Joanna wins Great Glen Ultra 2018
Joanna Murphy, from Fife, ran into first position in the final mile of the Great Glen Ultra 2018. It was her first attempt at the 71-mile race and she finished in 12:14:20.
Lynne Allen, a previous winner of the West Highland Way Race, was second in 12:19:07. The men’s race was won by David Shaw 11:08:52.
I asked Joanna to tell me about her win in the Great Glen Ultra.
Joanna, 31, lives in Crossgate and is a member of Carnegie Harriers. She has been a runner since she was at primary school.
She stepped up from marathon distance to her first ultra, the D33, in 2015.
Joanna, a police officer, said: “I found from a young age that I had good lungs and strong legs. Over the years, my love for running has grown and the distance of my races has increased.
“After doing my first marathon in 2012 and claiming it would be my only one, I have now completed something like 10 of them but my sub-three-hour dream lives on, narrowly missing it at London 2017 with a 3.01.
“Now I prefer to run ultras. I have found endurance running to be one of my strengths, often picking up places in the second half when others are slowing down.
“I do not follow a strict training programme and often run to feel but I do try to include a couple of key speed sessions in each week.”
First place in Great Glen Ultra
The Great Glen Ultra is a 71-mile run from Fort William to Inverness along the Great Glen Way.
It was Joanna’s first GGU, although she has run around 10 other Scottish ultras.
She put in a last-minute entry last month. She said: “I had been ramping up my training mileage and I felt that I was ready for another race.
“Having not raced since November 2017, I didn’t know what to expect from myself but I was confident that I had put in the miles and elevation. I just needed to get my mind into racing mode again.”
Joanna had no expectations of how she would fare. She said: “I had no pressure, having been off the scene for eight months, and I think this was key for me in doing well in the race.
“I heard good things about the route and I was looking forward to running in new territory, having never stepped foot on the route.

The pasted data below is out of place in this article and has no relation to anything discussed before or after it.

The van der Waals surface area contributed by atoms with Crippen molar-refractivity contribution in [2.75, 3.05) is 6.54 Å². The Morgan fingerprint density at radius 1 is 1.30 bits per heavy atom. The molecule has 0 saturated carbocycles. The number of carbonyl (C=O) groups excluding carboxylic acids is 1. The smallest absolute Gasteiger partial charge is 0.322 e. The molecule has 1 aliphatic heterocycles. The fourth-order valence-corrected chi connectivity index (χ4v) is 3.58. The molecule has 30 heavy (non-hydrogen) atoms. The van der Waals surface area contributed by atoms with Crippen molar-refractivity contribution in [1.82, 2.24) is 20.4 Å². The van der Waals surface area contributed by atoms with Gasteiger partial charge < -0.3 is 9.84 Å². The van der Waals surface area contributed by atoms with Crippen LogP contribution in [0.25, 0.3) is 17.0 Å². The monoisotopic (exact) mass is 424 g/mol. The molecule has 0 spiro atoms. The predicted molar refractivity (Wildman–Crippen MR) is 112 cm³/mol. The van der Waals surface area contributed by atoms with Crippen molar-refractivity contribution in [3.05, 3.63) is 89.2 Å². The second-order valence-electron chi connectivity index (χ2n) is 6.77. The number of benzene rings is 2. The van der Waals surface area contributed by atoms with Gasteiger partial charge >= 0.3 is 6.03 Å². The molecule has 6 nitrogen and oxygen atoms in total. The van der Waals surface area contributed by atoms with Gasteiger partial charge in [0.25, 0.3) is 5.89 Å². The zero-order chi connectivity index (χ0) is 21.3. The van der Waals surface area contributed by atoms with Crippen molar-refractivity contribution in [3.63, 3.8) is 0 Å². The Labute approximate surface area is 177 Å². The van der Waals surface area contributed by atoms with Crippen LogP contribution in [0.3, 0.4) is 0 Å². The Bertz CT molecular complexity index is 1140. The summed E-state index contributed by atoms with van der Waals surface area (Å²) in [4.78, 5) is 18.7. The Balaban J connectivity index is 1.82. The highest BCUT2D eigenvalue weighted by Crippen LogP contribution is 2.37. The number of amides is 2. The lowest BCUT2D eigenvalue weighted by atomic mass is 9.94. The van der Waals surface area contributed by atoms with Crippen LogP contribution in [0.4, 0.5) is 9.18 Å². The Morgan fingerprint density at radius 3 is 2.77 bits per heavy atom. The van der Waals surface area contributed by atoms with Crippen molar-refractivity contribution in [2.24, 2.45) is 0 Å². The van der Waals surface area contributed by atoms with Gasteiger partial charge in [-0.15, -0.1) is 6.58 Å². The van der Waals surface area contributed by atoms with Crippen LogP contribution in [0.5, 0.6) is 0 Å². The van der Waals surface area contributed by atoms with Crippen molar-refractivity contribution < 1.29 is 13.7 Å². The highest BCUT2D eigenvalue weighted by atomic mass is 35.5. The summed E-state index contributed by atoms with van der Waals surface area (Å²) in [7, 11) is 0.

“I was aware that there were three significant long climbs from 30 miles onwards so I tried to be prepare for those.”
Joanna described being on high for the entire race. She said: “I was concerned that I had set out slightly faster than planned at the start but it was comfortable so I went with it.
“My legs were feeling good and I found I was able to run a lot of the hills, adopting a run/walk strategy on the steeper climbs. This is something I would recommend, like running to a lamppost, walking to the next and so on. Before you know it, you’re at the top!
“I ate well, kept my music in one ear and enjoyed running solo while having the odd brief chat with fellow runners.
“The sunrise was absolutely stunning and I found myself taking a lot of pictures along the route.
“I found the miles went by quickly and while a part of me was always waiting for a low point it didn’t happen.”
The only time Joanna felt “a bit yucky” was at about 40 miles. She took a couple of cocodamol and a tin of coke “to put the low to bed”.
She revealed she was moving up the field throughout the race and was never overtaken.
She continued: “I was aware that the female in first place – the awesome Lynne Allen – was ahead. I hadn’t seen her since about mile four when she pulled away.
“It wasn’t until I got into checkpoint six, about 10 miles from the race finish that I was informed she was 22 minutes ahead of me.
“I knew that was a massive gap to close in that distance so I set my personal goal to try to finish under 12 hours 30 minutes. This was the first time during in the race that I really thought about my target time.
“I was pushing on and I felt I was getting quicker. This is something that I seem to do well later in a race.
“I think it is important to have a goal to make you want to get to that finish line.
“But I was absolutely shocked to see Lynne about a mile from the finish. We congratulated each other and I pushed on reaching the finish with a ridiculously fast mile and I was thrilled to be first.”
Joanna’s tips for Great Glen Ultra
- Do not go off too fast as there is a lot of climbing in the latter stages.
- Look around and enjoy the views because they really are beautiful.
- Be prepared for a ver varied route of road and trail. (“BAM organisers know how to put on an event!”).
Joanna’s ultra highlights
Joanna’s first ultra was the D33 in March 2015. It was her first step up from the marathon and a tester for ultras. She said: “I absolutely loved it and I managed to finish first lady. I remember passing the lady that was in first place and I didn’t know if it was etiquette to pass her or not. I finished that race strong and ran a faster second half.”
The Glen Ogle 33 race in 2016 was a “more conservative” race after “blowing up” the year before. She said: “I managed to move through the field and pick off runners, finishing like I was doing a 10k and moving from being in about ninth female place to third female and only two seconds behind second place.”
Joanna was third female in the The West Highland Way 2017 race in 19hrs 57 minutes. She said: “I managed to take almost four hours off my 2016 time. Again, I had a strong finish and was second fastest in the race over the last seven miles.”
She concludes: “While my race times and positions have been great achievements, they are simply a bonus to what have been great, well-paced runs. I have been fortunate enough to make amazing friends in this sport and continually push myself beyond my limits. What’s not to love?”
Feeling inspired? See list of Scottish ultra races.